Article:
If your cat is taking more than 30 breaths per minute, it is considered to have rapid breathing. While some causes of rapid breathing, such as exercise or excitement, are normal and nothing to worry about, other causes can be more serious.
There are many reasons why your cat may be breathing quickly. It could be due to a medical condition, such as heart disease or asthma, or it could be because they are in pain.
Why is Cat Breathing Quickly
If your cat is breathing quickly, it could be a sign of a respiratory infection, heart disease, or even anxiety. If your cat is showing other signs of illness, such as lethargy, appetite loss, or difficulty breathing.
Stress, Anxiety, Or Excitement
If you notice your cat is taking more rapid breaths than normal, it could be due to stress, anxiety, or excitement.
While a certain amount of Panting is considered normal for cats (especially during warm weather), if your cat is excessively Panting, it’s important to take note and observe other signs and symptoms to determine whether there may be an underlying medical condition causing this.
If your cat is also showing other signs of distress such as hiding, cowering, or vocalizing (crying, meowing), this could indicate that they are experiencing significant stress and/or anxiety.
Heat Stroke Or Respiratory Distress
If your cat is panting excessively, it may be a sign of heat stroke or respiratory distress. If you think your cat may be suffering from either of these conditions. Heat stroke is a serious condition that can occur when a cat’s body temperature gets too high.
Symptoms of heat stroke include excessive panting, drooling, lethargy, and vomiting. If not treated quickly, heat stroke can lead to organ failure and death. Respiratory distress is another serious condition that can affect cats.
It occurs when the lungs are unable to adequately exchange oxygen and carbon dioxide. This can be due to a variety of causes, including asthma, pneumonia, and heart disease.
Symptoms of respiratory distress include rapid breathing, increased heart rate, and cyanosis (a bluish tint to the skin).
If not treated promptly, respiratory distress can lead to death.
Why is My Female Cat Breathing Fast
Cats are prone to a variety of respiratory problems, many of which can be life-threatening.
One common respiratory problem in cats is rapid breathing or tachypnea. Rapid breathing can be caused by a number of different things. There are many possible causes of rapid breathing in cats. Some causes are relatively benign, while others can be quite serious. If your cat is displaying other symptoms along with rapid breathing, that may give your vet some clues as to the underlying cause.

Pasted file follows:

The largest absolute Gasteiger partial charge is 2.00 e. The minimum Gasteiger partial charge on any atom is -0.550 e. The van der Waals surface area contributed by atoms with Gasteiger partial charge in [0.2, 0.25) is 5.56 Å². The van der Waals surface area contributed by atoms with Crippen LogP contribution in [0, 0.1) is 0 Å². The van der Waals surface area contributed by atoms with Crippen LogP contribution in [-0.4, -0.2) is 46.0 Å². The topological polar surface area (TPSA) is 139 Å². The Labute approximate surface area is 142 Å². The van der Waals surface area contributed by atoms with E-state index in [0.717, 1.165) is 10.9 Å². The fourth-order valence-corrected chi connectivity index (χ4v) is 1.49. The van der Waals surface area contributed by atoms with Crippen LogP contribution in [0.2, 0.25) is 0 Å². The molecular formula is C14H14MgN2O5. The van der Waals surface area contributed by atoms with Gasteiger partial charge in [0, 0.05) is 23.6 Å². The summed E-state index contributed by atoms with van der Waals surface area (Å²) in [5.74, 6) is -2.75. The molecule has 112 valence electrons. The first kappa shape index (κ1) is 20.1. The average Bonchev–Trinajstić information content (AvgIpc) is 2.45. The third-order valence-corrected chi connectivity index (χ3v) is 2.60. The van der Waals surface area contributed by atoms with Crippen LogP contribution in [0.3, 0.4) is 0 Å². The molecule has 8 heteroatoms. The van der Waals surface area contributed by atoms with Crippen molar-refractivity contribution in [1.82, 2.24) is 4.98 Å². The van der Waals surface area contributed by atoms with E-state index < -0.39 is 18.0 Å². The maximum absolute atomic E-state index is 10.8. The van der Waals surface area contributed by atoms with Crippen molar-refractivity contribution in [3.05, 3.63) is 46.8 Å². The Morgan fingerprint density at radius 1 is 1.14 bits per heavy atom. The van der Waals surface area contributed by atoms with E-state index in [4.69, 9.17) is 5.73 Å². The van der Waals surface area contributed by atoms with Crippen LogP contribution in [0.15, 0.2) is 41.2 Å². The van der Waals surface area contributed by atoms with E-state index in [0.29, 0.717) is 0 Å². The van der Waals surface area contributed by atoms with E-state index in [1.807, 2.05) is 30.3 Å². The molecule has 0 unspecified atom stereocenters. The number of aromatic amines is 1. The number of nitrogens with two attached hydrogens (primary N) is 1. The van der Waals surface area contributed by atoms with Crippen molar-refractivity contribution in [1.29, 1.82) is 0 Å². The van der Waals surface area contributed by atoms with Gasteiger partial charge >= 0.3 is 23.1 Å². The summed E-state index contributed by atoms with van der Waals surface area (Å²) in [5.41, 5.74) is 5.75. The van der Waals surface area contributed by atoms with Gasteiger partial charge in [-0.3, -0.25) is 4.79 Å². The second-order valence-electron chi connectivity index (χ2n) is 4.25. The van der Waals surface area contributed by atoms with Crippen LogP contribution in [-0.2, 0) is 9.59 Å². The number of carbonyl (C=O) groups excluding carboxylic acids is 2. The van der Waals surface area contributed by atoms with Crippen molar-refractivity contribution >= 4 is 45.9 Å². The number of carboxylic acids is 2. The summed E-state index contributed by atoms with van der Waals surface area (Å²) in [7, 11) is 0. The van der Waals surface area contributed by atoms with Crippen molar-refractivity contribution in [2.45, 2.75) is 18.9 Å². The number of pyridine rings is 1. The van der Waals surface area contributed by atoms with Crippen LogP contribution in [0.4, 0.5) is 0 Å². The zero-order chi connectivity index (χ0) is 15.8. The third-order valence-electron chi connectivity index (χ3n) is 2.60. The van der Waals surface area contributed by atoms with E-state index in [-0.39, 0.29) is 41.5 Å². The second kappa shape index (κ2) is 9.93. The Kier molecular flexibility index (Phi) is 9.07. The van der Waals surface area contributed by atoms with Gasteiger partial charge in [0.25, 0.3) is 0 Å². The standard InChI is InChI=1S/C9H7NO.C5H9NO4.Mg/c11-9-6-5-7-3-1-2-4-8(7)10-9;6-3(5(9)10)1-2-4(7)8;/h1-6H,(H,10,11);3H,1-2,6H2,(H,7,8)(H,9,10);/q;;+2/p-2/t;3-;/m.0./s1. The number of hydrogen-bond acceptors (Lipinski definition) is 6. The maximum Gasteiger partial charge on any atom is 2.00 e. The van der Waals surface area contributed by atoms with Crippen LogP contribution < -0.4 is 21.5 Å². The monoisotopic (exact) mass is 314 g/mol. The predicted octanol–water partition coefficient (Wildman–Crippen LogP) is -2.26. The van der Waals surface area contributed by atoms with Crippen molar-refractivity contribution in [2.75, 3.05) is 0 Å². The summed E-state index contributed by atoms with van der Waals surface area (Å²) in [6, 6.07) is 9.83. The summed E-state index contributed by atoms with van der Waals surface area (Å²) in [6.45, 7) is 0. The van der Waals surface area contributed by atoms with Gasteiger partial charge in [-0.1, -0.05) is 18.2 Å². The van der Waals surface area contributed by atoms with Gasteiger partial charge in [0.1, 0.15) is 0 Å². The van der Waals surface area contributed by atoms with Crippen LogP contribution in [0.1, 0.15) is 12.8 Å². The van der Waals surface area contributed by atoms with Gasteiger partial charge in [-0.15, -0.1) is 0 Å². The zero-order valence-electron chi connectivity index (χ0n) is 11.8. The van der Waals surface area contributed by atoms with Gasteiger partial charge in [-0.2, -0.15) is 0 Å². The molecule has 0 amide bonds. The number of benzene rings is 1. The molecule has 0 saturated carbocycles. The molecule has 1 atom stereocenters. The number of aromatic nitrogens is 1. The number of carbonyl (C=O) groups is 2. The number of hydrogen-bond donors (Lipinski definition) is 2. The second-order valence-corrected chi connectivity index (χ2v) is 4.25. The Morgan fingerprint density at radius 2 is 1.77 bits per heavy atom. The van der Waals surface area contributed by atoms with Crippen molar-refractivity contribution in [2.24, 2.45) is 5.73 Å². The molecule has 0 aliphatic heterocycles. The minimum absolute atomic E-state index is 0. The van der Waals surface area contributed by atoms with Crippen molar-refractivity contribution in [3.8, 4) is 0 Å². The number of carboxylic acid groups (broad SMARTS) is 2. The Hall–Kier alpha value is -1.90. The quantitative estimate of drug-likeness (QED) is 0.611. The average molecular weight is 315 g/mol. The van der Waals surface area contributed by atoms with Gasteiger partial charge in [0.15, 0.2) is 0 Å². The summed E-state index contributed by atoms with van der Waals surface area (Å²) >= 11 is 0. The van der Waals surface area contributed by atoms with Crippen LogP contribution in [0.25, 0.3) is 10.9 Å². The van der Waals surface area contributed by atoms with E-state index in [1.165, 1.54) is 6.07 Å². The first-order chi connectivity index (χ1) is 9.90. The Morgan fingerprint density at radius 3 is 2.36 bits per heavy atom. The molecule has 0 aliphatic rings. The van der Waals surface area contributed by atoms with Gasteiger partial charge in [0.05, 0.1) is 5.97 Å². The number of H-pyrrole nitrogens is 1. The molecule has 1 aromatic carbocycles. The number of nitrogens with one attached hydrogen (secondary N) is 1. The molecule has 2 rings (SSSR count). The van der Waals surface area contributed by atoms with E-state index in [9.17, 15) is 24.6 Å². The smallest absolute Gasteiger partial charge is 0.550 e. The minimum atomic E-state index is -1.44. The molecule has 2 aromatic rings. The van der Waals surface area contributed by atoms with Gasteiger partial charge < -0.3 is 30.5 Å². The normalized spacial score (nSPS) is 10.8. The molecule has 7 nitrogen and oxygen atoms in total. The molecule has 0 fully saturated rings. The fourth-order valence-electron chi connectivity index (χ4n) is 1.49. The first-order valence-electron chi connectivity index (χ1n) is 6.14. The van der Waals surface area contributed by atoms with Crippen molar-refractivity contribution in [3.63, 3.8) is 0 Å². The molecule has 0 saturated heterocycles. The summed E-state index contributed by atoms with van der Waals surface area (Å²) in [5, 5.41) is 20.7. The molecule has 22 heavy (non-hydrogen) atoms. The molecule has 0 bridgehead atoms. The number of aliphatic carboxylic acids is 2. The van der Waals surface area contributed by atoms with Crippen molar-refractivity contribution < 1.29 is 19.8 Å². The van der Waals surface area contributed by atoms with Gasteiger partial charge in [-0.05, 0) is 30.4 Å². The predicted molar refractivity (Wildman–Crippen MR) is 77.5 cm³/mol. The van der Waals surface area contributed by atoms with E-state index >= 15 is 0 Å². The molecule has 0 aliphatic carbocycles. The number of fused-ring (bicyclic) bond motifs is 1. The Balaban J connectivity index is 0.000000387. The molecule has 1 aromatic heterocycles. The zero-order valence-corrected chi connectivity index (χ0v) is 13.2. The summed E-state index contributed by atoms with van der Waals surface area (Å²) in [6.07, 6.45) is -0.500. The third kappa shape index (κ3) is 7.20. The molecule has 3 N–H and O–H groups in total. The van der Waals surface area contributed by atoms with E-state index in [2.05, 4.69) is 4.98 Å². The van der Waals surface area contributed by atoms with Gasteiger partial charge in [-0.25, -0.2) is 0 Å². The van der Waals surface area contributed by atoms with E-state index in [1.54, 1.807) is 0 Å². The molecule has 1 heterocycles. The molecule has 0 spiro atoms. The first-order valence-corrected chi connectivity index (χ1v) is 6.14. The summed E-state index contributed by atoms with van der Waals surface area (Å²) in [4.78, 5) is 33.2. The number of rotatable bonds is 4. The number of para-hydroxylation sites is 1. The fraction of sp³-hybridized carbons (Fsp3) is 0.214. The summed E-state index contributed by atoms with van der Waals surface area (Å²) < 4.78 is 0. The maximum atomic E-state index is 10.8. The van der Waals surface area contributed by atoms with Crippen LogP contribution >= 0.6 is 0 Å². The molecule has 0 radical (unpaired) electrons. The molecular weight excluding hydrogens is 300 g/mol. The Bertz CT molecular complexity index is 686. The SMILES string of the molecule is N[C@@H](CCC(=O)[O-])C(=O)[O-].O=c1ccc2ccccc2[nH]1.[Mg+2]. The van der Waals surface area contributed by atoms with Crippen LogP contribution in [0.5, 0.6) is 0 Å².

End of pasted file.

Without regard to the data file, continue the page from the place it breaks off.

However, often further testing will be necessary to reach a diagnosis. Common causes of tachypnea in cats include:
This is one of the most common reasons for rapid breathing in cats. Infections of the nose, throat, or lungs can all lead to tachypnea. These types of infections are usually accompanied by other symptoms such as fever, sneezing, and runny eyes or nose.
Your cat may also have a poor appetite and general lethargy if she’s suffering from a respiratory infection.
Allergic reactions can also cause rapid breathing in cats. If your cat is allergic to something in her environment (such as pollen or dust), she may start panting and have difficulty catching her breath.
Other signs of an allergic reaction include itching, redness/ swelling around the face or ears, and vomiting.
Cats can get stressed out just like people! If your cat is feeling anxious or stressed, she may start panting and breathe faster than normal. Situations that might trigger anxiety or stress in your cat include being in a car, moving house, having visitors over, etc.
If you notice that your female cat is Breathing fast, it’s important to take her to see the vet as soon as possible.
While some causes of tachypnea are relatively harmless, others can be very serious. So don’t delay, get your kitty checked out today !
Checking a Resting Breathing Rate in your Cat
Quick breathing can also be normal for some cats – especially if they’re young or active – so if your cat is otherwise healthy and happy, there’s no need to worry.
Dr. John Morris, DVM is a Doctor of Veterinary Medicine who has seven years of experience in feline medicine, dermatology, and behavior. He also enjoys volunteering at a local NGO that supports literacy programs for children and adults. In his free time, he enjoys fostering kittens, traveling, vegan cooking, hiking, and biking. Learn more about Justin here.